Please use this identifier to cite or link to this item:
Issue Date: 
Dairianathan, E., & Stead, E. P. (2008, July). Improvisation and issues of formal and informal learning: A perspective from Singapore. Paper presented at the 28th International Society for Music Education, Bologna, Italy.
Our paper deals with improvisation and the degree to which expert or formalised knowledge
helps or hinders free improvisation. In Lucy Green’s research on learning among musicians in
popular culture, we note a similar lack of communication between formal training and the
informal processes through which improvisational ability is acquired. Discussions on musical
improvisation tend to concentrate on instrumental proficiency and musical conventions. However, as
musical ability differs from culture to culture, so do expectations of musical improvisation. By
studying the ways in which non-music specialists are enabled in musical improvisation, we aim to
demonstrate the importance of informally acquired skill as well as discover processes that
are common to those who are formally trained. This paper relies on a study conducted between
July and October 2005 where a group of Physical Education teachers participated in an
undergraduate course on improvisation. Research data were obtained from their journal entries and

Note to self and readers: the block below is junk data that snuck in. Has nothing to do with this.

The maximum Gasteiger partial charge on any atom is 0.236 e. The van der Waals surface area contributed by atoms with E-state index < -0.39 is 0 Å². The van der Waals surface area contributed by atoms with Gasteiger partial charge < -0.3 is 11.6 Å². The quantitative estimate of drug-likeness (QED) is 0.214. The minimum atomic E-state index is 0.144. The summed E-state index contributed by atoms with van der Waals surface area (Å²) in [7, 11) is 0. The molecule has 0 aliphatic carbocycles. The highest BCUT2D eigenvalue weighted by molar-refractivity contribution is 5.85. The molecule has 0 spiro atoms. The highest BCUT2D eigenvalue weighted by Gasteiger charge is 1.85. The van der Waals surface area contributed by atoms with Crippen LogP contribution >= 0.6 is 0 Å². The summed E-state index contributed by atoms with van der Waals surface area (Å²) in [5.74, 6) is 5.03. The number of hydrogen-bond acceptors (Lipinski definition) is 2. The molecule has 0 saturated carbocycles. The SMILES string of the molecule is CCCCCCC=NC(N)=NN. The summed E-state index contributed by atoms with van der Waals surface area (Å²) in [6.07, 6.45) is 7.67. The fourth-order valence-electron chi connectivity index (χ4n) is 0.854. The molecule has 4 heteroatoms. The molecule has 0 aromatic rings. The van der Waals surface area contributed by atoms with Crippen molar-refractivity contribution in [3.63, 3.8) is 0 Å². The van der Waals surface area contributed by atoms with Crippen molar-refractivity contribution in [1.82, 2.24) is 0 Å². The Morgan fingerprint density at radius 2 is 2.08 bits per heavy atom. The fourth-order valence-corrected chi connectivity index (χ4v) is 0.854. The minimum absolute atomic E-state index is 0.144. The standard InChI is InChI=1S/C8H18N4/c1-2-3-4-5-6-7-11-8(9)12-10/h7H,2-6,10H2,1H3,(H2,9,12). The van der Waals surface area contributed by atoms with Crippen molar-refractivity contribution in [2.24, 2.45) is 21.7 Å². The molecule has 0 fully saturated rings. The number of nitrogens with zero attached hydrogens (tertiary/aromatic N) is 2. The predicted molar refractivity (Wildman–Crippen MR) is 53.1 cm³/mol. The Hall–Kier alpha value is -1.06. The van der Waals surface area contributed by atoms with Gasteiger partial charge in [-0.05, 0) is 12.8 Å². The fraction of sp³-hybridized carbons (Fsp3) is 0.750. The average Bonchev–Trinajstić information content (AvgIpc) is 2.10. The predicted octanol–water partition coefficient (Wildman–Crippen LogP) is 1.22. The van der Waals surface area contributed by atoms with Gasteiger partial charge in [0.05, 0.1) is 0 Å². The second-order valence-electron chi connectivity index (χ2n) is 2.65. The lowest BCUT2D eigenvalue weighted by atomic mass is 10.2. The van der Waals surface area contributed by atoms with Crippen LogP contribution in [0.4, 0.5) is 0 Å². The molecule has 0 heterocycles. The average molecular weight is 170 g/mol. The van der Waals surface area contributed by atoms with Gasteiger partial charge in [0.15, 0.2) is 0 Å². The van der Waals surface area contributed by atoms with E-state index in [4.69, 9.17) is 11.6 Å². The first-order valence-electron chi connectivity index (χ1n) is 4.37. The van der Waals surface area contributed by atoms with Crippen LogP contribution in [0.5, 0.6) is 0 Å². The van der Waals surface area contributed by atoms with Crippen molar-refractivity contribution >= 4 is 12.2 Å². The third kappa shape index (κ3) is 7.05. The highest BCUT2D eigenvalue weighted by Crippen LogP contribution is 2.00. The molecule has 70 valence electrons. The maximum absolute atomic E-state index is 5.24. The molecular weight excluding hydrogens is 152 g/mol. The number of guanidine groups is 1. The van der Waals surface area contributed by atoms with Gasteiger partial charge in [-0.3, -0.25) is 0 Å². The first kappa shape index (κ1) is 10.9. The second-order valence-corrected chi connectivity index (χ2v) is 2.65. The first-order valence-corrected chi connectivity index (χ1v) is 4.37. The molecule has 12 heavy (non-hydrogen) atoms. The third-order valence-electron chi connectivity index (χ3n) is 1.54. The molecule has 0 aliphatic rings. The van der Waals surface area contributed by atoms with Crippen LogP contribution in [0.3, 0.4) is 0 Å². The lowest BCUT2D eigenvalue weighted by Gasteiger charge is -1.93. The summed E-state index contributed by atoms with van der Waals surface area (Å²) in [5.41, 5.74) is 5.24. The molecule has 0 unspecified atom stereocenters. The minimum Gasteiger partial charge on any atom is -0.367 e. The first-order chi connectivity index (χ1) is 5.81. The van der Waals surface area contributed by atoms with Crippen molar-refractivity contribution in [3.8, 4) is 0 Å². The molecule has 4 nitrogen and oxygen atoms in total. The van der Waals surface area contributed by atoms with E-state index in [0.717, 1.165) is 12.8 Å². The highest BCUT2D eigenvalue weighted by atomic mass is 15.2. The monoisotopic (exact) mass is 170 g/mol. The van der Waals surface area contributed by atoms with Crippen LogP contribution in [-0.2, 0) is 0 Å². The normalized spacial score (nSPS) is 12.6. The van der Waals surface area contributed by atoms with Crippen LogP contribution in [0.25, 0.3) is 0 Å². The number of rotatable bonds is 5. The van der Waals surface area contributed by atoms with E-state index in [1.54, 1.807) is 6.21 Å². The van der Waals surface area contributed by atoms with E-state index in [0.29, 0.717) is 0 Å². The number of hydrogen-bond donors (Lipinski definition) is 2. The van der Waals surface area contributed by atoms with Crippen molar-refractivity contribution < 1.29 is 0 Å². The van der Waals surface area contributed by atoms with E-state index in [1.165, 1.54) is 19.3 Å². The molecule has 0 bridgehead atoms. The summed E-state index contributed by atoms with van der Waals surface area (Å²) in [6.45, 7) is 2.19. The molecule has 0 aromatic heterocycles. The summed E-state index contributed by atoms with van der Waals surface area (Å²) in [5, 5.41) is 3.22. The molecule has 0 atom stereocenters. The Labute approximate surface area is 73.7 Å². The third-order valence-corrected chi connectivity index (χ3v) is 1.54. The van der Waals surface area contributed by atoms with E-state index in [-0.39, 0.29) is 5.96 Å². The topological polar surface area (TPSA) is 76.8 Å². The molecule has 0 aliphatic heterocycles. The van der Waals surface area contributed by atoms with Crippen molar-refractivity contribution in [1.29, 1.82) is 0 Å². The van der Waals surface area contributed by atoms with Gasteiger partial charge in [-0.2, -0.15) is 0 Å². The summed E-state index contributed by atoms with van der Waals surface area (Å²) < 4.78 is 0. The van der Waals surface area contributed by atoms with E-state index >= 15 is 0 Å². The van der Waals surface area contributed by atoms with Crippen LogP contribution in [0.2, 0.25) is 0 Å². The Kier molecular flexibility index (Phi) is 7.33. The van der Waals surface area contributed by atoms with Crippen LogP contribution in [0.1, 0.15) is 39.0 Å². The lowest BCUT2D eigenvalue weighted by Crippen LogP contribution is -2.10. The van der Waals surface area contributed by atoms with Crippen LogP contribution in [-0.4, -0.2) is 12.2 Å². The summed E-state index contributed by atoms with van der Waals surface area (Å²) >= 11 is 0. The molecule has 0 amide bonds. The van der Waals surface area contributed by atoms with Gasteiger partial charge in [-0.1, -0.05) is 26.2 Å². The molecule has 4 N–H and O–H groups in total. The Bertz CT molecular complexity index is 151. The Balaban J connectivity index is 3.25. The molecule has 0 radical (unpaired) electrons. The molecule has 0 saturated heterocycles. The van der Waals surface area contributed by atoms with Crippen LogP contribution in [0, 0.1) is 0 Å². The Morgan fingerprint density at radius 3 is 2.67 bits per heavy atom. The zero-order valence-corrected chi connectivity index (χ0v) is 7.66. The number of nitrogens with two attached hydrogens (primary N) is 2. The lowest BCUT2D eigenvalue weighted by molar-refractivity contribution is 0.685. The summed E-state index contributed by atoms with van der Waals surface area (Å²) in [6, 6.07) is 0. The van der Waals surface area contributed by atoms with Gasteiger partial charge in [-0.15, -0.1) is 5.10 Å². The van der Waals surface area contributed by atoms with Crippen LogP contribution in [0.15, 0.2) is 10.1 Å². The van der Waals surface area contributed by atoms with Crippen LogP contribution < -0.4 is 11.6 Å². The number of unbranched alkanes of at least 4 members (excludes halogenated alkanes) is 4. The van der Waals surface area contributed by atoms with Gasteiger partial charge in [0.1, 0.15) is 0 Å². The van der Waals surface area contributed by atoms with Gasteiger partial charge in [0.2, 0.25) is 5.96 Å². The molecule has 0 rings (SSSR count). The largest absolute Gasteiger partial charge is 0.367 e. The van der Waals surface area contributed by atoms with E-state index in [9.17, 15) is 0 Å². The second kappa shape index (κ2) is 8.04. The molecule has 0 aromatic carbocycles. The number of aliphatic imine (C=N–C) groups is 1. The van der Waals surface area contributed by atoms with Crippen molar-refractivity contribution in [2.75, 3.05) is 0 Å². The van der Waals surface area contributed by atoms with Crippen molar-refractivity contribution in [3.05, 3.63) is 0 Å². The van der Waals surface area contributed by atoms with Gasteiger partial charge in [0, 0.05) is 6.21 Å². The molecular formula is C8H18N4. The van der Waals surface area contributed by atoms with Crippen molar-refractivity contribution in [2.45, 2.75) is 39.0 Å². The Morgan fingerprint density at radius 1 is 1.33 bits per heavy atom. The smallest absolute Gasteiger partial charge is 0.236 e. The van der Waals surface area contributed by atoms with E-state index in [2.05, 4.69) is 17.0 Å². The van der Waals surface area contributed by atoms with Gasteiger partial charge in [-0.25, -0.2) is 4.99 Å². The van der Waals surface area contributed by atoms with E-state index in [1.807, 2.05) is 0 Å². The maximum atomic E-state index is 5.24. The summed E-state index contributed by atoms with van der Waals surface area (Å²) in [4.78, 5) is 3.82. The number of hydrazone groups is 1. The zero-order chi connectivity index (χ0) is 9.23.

essays. Our findings yield five observations about improvisation and non-music specialist teachers. 1. Improvisational ability can be improved even for those who have had no formal musical
training; 2. The improvising activities of nonmusic teachers reveal a considerable variety and
diversity of formal and informal resources; 3. Non-music teachers’ views of and about music
compare favourably with ethnomusicological views of Blacking and “inclusive” views of
Schafer; 4.Enabling non-music specialist teachers has yielded a valuable and valid “informal”
musical route to the teaching and learning of improvisation; 5. The teaching and learning of
musical improvisation via informal processes has helped non-music specialist teachers towards selfenablement
in their everyday lives. Besides underlining the importance of informal learning processes, enabling non-music
specialists through musical improvisation challenges the privileging of “musical” skills in
musical improvisation at the expense of the uniqueness of “individually informed” skill. A
challenging question for music education is which of these skills should be given priority and
privilege in the teaching and learning of musical improvisation, and to what extent curricula in
music institutions can support both modes of learning?
This paper was presented at the 28th International Society for Music Education, held in Bologna, Italy from 20 - 25 Jul 2008
Appears in Collections:Conference Papers

Files in This Item:
File Description SizeFormat 
ISME-2008-79_a.pdf139.47 kBAdobe PDFThumbnail
Show full item record

Page view(s) 20

Last Week
Last month
checked on Apr 22, 2019

Download(s) 20

checked on Apr 22, 2019

Google ScholarTM



Items in DSpace are protected by copyright, with all rights reserved, unless otherwise indicated.